You know what they say about best-laid plans... After a disastrous thirty-first birthday party where she gets stood-up by a man she isn't supposed to be dating, Peri McKenna decides it's time to change what hasn't been working-which is pretty much everything. Her love life is going nowhere fast, she's bored to tears by a job that makes her the office pariah, and the lifelong junk food addiction that used to be somewhat quirky is now positively problematic. To top it all off, her newly-purchased home is falling apart and wishful thinking hasn't done much to fix the leaky roof. It's time be an adult now that she's officially 'thirty-something.' But when the first step of Peri's self-improvement plan backfires, she starts to wonder if change might be overrated. Enter Milo Preston, an up-and-coming chef who's in town to take over a local restaurant. When Peri and Milo begin working together, she finds it hard to ignore his easy charm and captivating emerald-green eyes. Since Milo is her best friend's estranged brother, Peri has to keep reminding herself that he is completely off-limits. As they grow closer, Milo introduces Peri to new foods, the joy (and pain) of jogging, and makes her think her luck might finally be turning. But when the past catches up with them, Peri finds herself back at square one. Will she be able to sort herself out-or will the roof cave in on her once and for all?
By the time the Messina Grill closed its door at eleven, I was ready to keel over. My feet and back were sore and my head was buzzing with all the information Harriet had given me. I’d made a ton of mistakes and messed up orders, but she still wanted me to come back the following day. Part of me hoped she’d fire me after the end of my shift. Being a waitress was hard and I had a newfound respect for every waiter and waitress who’d ever served me food. But working at the Grill was doing what it was meant to do—it distracted me and I hadn’t thought about Declan or Frost Financial the entire time I was there.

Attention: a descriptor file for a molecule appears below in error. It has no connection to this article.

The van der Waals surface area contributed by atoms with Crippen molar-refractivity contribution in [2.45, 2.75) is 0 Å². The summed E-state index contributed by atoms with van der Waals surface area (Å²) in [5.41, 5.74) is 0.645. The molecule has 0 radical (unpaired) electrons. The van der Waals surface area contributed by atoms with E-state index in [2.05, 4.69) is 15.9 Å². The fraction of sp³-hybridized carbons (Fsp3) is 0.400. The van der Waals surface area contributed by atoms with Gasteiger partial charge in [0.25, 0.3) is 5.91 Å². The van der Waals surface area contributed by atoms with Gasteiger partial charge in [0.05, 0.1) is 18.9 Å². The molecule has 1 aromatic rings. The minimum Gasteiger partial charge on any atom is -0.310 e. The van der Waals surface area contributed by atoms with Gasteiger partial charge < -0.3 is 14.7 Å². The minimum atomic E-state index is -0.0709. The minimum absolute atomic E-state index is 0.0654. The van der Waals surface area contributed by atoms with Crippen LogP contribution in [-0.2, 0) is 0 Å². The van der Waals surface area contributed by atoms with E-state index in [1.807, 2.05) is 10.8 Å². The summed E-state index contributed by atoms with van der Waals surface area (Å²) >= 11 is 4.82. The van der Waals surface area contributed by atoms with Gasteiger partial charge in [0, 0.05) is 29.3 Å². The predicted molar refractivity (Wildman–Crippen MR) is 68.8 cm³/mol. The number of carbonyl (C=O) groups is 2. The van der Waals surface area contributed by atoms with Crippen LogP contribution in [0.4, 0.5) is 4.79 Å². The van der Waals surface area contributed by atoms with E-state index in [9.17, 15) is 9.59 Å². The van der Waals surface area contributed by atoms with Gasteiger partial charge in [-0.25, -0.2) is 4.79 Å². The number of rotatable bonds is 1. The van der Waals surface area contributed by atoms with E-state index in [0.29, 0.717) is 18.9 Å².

“Heading home?” Milo asked, coming out of the kitchen. He pulled out a chair and started putting on bright red sneakers.
I nodded. “Harriet says I need to learn the menu by tomorrow.” I waved the folded up paper in the air. I wasn’t sure I’d ever be able to tell the difference between grilled swordfish and tilapia or distinguish between couscous and quinoa.
“I can help you study while we make our way back home,” Milo said. “I pretty much know that thing by heart. What do you say, neighbor?”
“I don’t know. I think I need to keep my eyes on the road. My luck has been a bit iffy lately and the last thing I need is a car accident.”
Milo finished putting on his sneakers and jumped to his feet. “Oh. I ran here, so I figured you might like to join me.”
“You ran?” I asked. The Grill wasn’t too far from his mother’s house, but I couldn’t imagine why Milo would have to run to work. “Did your car break down or something? You could have asked me. I would have driven you.”
He shook his head and smiled. “Thanks. But I don’t own a car. I like running. It helps me clear my head.”
And, as evidenced by his muscles, it helped him stay in shape as well. I guess you have to when you make cream sauces on a daily basis. “What do you do when it’s raining? Or if you don’t feel like it?”
He laughed and ran a hand through his hair. “I just do it. Sometimes I have to kick myself in the butt, but once my feet start pounding the pavement and the blood starts rushing through my veins, it’s the best feeling in the world.” Wow. I didn’t think anyone could ever make running sound sexy—but Milo had done just that. “Oh, and I wear a jacket if it’s raining. There’s a shower at the back of the break room if you’re wondering how I keep from being sweaty and stinky. Did Harriet show you?”
“No, she didn’t.”
“It’s tiny and the hot water is completely optional—on most days you’re lucky if you get a few drops of warm water—but it does the trick. Although sometimes I feel like skipping the shower and letting Gary enjoy my runner’s aroma.” He winked and flung his backpack over his shoulder. “Are you coming?”
“Umm. Car,” I stammered, pointing to the door that led to the parking lot.
“Right,” he said, heading toward the exit. “I almost forgot. I’ll see you tomorrow, Peri McKenna. You better know my menu by heart or I might just have to hide your keys and make you run with me.”
“Have fun trying,” I called out. There was no way I was going to run. Ever. But even though I wasn’t the one jogging into the dark night, I felt a bit breathless and my heart started to race as I watched Milo leave. I waved good-bye to Sam, grabbed my keys, and got into my car.
Get it together, Peri. You need to focus on learning the menu, not the man cooking the food. And stop picturing Milo cooling off in the shower after his morning run.
Cat Lavoie lives in Montreal, Canada with her tempestuous cat, Abbie. She is the author of BREAKING THE RULES, ZOEY & THE MOMENT OF ZEN, and PERI IN PROGRESS.
If Cat isn't reading or writing, she's most likely watching too much TV or daydreaming about her next trip to London.
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